After many years of "wearing, worshiping, studying, talking about, sampling, reviewing, swapping and obsessing about perfume", self proclaimed 'perfume junkie, Sarah, started to publish her explorations in fragrance on her Odiferess blog. Documenting her fragrant habit, Sarah's writing thrills readers with its rich, almost three-dimensional descriptions that seem to leap off the screen and whoosh right up your nose (so much so that when Sarah wrote about our Musk#7 she revealed delightful facets that even we hadn't detected before!).
This week, we quiz Sarah Waite about some of the scent experiences that have shaped her love of all things olfactory.
What’s your earliest ‘scent memory?’
Growing up in the countryside, there are so many.. A wooded path behind our house was nicknamed 'Stinking Onion Wood' because of a proliferation of wild garlic that nestled in it's shade. It also yielded more pleasingly fragrant bluebells in the spring.
I distinctly remember a small pebble that I found on a beach in Wales. When I sucked it a scent of cold milk arose. I rubbed it all over my knees in the back of the car to distribute the odd whiff!
Is there a fragrance that you wish could be ‘bottled’, that doesn't exist in fragrance form?
What could be more magnificent than the scent of a loved one sleeping? Your nose burying into the base of his neck as you curl up around him. Skin and warmth enclosed in the comfort of the duvet. Love is a rare and inimitable fragrance.
What’s your absolute favourite odour? – No matter how unusual or unexpected?
Honeysuckle on a hot evening, feral, wild, otherworldly and beguiling.
Are there any smells that you first disliked, but learnt to love?...
Jasmine and tuberose were both very challenging for me as I began my adventures in scent. Over time I've discovered beautiful interpretations of these stinky adversaries. Since sampling Serge Luten's Tubereuse Criminelle, I'm somewhat converted. Currently, hefty florals in the snooty grand-dame style encourage a great fascination in me.
… or the other way around?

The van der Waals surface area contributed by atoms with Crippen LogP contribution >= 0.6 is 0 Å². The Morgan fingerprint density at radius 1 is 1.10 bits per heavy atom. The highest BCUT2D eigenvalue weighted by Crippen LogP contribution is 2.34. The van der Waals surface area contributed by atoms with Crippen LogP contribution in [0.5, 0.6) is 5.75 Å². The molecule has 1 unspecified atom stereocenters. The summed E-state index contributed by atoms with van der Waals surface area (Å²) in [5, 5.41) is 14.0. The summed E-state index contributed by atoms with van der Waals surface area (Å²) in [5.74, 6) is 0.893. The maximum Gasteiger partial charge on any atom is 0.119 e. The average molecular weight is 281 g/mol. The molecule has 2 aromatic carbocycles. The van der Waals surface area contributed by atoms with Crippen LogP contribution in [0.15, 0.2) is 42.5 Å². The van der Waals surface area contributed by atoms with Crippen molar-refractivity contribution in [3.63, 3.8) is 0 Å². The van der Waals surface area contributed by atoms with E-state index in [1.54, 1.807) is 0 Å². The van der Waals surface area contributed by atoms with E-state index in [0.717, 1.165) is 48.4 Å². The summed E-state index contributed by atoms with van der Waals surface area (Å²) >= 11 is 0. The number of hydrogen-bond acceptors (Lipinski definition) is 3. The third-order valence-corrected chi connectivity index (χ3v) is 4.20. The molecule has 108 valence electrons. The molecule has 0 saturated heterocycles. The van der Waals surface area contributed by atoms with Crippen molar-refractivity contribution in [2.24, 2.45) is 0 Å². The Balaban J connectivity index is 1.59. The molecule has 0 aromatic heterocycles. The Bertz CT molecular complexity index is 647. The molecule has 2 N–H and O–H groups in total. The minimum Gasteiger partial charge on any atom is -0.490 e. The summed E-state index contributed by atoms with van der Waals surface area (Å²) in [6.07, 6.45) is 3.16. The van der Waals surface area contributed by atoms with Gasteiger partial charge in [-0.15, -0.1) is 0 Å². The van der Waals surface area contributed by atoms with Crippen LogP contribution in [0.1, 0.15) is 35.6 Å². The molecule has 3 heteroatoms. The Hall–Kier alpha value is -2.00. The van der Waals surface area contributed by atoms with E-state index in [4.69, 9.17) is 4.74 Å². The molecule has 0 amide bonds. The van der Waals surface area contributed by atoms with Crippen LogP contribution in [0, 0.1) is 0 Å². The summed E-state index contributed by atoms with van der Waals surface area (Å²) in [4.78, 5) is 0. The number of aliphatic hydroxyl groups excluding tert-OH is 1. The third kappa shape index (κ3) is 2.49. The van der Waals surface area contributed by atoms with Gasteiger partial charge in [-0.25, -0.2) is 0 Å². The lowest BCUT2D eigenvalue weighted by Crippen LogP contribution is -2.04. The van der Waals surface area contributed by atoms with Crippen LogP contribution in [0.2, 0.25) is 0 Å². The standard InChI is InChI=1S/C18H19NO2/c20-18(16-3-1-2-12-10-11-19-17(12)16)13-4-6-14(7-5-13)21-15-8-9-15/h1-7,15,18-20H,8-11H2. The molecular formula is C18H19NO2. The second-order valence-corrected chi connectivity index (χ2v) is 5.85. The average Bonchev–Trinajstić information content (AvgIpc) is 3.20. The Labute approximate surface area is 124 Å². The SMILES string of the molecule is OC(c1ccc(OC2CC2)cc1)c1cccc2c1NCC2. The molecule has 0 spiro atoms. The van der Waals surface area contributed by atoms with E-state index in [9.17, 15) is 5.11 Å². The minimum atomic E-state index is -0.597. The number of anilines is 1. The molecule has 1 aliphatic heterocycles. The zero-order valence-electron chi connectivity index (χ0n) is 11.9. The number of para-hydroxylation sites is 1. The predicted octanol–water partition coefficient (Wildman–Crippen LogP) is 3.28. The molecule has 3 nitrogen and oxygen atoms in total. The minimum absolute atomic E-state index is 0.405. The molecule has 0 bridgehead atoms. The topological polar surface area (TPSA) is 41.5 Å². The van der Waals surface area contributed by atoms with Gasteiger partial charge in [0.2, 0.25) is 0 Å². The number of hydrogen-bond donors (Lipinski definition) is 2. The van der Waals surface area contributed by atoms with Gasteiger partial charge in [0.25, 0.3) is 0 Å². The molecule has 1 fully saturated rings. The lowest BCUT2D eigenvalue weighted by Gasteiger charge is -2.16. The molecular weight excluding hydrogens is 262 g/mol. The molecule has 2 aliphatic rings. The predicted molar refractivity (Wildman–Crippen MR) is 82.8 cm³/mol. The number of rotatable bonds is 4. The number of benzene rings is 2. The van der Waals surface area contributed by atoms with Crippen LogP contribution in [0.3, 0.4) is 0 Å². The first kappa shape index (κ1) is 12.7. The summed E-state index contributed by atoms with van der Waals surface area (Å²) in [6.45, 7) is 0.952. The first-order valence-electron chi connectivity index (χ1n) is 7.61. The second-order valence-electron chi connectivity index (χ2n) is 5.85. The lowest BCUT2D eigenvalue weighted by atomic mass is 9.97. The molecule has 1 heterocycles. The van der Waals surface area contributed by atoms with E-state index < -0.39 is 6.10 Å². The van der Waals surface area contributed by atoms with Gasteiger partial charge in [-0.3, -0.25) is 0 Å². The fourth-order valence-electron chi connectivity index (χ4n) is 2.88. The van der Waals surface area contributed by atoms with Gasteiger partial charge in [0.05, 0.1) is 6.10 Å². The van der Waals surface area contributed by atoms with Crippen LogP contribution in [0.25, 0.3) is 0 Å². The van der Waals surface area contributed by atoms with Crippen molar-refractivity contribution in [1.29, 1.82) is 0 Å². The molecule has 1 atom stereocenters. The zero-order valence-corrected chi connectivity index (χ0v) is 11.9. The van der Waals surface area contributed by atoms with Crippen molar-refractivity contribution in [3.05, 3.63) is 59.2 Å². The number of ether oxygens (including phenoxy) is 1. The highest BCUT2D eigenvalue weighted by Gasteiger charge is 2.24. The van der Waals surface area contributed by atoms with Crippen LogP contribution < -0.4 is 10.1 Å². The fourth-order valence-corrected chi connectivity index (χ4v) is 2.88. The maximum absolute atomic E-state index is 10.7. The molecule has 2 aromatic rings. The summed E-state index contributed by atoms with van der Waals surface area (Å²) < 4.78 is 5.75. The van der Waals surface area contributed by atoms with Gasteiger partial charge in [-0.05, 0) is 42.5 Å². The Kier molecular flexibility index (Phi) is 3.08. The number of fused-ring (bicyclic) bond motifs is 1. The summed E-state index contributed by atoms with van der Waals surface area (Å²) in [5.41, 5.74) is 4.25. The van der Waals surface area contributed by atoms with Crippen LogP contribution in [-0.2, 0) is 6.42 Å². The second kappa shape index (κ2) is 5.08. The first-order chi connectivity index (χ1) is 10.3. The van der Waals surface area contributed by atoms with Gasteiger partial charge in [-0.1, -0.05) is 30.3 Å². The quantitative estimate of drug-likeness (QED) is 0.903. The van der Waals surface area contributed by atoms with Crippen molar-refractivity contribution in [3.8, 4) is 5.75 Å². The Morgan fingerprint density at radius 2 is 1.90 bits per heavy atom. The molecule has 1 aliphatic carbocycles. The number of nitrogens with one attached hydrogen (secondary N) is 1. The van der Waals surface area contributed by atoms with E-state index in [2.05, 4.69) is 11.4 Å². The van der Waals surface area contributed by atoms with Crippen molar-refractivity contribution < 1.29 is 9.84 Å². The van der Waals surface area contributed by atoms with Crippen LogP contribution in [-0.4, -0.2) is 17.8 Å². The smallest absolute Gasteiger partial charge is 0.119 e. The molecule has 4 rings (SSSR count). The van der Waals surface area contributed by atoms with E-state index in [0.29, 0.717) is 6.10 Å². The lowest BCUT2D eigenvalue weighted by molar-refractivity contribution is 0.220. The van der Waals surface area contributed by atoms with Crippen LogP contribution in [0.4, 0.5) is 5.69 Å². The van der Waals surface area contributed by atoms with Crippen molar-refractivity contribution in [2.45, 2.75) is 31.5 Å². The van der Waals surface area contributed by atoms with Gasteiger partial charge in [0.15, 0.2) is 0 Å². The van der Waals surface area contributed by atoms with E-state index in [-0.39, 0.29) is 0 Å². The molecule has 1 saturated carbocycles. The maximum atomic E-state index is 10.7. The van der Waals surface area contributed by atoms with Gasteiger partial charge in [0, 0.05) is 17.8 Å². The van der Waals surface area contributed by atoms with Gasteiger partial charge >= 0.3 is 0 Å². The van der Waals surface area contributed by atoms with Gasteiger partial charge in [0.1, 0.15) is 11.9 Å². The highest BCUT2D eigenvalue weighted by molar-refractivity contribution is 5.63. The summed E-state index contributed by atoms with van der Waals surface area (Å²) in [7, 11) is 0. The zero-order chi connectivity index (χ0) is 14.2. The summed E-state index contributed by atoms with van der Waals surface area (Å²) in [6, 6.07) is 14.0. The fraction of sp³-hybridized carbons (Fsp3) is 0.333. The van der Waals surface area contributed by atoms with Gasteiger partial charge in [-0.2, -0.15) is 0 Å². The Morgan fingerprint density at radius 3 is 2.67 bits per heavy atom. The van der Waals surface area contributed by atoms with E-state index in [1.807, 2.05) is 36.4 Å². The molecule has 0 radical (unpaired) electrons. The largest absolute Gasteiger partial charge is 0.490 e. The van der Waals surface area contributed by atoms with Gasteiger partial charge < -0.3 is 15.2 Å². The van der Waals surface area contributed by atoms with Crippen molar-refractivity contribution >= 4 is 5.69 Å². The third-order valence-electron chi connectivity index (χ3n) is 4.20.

Around the time that I became seriously obsessed by fragrance, 'amber' accords were becoming very popular. These deliciously decadent sweet and woody oriental whiffs were quite a phenomenon. But after far too many years of endless recreations they've become a snooze-fest.
How did you first discover blogging about fragrance?
I discovered Elena Vosnaki's hugely informative blog - Perfume Shrine several years ago. It really helped me to understand the notes and structures that formed my favourite fragrances. The atmospheric and evocative descriptions led me to seek out many of the scents I love today. I started my own blog - Odiferess because I wanted to add my voice to the community. Tales and histories were bubbling away, desperate to be written and shared. In the act of sharing, a comedic slant has often arisen, an occurrence I did not actively set out to achieve. A blogger friend recently named me 'The Sue Townsend' of fragrance. I'd love to have written the marvellous Adrian Mole books so I was rather chuffed.
What’s one ‘top tip’ that you could give to people wishing to learn more about fragrance?
Smelling aromatherapy essential oils can be a great way to train your nose and allow you to become expert in identifying what notes will excite you in a fragrance. For the price of an average bottle of perfume, you can buy a great selection and wallow in delightful baths using your own blends. A search online will reveal suppliers who sell a wider range than shops on the high street. I'm currently bathing in a Spruce oil that combined with a Lavender Absolute, transports me to a Mediterranean forest.
Learn more about Sarah and enjoy more of her writing by skipping over to Odiferess.